PEP Newsletter

Ideas For Your Parish

________________________________________________                                                                            August, 2020

Understanding Racism

                Ten years ago, Fr. Bryan Massingale wrote a book that still rings true.  It’s called, Racial Justice and the Catholic Church (Orbis Books, 2010).  He  suggested that sympathy or even empathy is not enough in response to racial disparities.  Solidarity, for him, was the key.  “Solidarity entails a constant effort to build a human community where every social group participates equitably in social life and contributes its genius for the good of all.” (p. 117)  This is a difficult ideal to achieve. 

            One way to build a community where every social group contributes to the good of all is to realize that there is a difference between how those of different races view themselves.  “If one were to try to capture the ‘soul’ of African American culture,” Massingale writes, “perhaps it would be struggle.” (p. 20)  For the White culture, the core element is “the presumption of dominance and entitlements.” (p. 24).  The movement towards solidarity requires a greater understanding of how these two cultures differ from one another and how the differences might be addressed.  To this end, those of various racial backgrounds will need to talk with one another about their personal experiences.

A Process For Building Awareness

            One way to foster parish conversations on this topic is a process called The World Café ((Juanita Brown with David Isaacs, Berrett-Koehler Publ., San Francisco, 2005.)  Any number of people can participate and it can be adapted for virtual interaction.  In a parish setting, for instance, those who choose to “attend” would receive an email that included links Zoom sessions.  The planners for the event would divide the participants into three sets of “meetings” of four people each, plus a “host” to act as moderator.  The ideal would be to have racially mixed groups, although this might not always be possible.

A Sample Meeting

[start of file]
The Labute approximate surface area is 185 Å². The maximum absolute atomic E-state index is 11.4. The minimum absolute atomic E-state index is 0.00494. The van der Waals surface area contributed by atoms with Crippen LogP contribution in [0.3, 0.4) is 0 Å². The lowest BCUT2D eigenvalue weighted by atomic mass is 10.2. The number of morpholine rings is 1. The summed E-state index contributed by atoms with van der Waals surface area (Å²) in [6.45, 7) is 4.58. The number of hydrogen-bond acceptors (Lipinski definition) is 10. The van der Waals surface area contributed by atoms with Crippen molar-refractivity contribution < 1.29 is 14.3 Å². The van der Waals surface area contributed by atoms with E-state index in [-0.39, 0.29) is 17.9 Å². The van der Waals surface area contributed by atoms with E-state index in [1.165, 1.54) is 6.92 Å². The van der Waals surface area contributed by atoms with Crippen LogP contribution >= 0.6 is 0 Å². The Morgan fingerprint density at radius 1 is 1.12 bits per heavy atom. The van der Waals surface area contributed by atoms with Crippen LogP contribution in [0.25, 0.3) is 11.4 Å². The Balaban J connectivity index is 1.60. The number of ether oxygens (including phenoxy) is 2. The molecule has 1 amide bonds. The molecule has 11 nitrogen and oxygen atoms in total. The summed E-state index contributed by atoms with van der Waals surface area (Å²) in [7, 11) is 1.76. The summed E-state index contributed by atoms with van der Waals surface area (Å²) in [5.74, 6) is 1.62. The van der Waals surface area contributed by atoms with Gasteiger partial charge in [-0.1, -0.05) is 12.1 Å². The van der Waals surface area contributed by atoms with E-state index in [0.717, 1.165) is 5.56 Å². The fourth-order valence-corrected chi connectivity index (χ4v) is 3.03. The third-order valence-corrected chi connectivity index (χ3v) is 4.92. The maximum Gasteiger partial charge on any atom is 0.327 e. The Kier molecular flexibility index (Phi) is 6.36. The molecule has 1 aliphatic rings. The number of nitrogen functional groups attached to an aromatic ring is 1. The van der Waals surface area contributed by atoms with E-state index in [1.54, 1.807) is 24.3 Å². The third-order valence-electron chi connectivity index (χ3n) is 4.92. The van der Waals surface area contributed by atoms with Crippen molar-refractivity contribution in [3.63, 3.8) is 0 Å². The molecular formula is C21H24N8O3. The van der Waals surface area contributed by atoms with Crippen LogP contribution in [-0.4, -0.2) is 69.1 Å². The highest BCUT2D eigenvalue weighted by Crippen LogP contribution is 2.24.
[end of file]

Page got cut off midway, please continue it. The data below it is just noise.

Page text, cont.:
You receive a surprise call from the pastor asking you to join a pilot project.  “If you agree,” he says, “you will receive an email with links to three Zoom sessions, each including 3 other people and a moderator.  The first session will start at 3:00 pm on Sunday, another at 3:20 pm and a third at 3:40 pm.  There will also be a fourth link for all 20 participants to share their reactions.  It will start at 4:15 pm.”            Having agreed to participate, you link into the first Sunday session.  The other three parishioners are new to you.  The host explains the process and then asks the four of you to reflect on this question: “What was a personal interaction you had recently with someone who was of a different race?”  After a moment of reflection, each of you have a story to tell.  After 15 minutes, the host intervenes, telling us to go back to our original email and click on the second Zoom link for the 3:20 pm session.                               This second session has a group that includes a different host and three other new people.  The host begins by asking this question: “As you told your story in the first session, do you remember making any assumptions about the person you encountered, or if not when it happened, at least as you reflected on it now?”  This is a more difficult question, but as people struggle to answer, some insights begin to emerge.  The interchange ends when the host asks you to enter the third session with a new group and a new question: “What could I do to foster greater solidarity among those of different races in the parish?”  It is some time before anyone begins the conversation, but soon various ideas surface.  At 4:00 pm, the session comes to an end with the instruction, “Join us in 15 minutes with your reactions and whether we should do this with others in the parish.”  You link into the combined meeting, recognizing those you were with at the earlier sessions.  After sharing reactions, the process comes to an end with the pastor thanking everyone for our involvement and promising to let us know what the next steps will be.  Your response?  “It was a great experience.  Thank you for the invitation and yes, do it again for others!”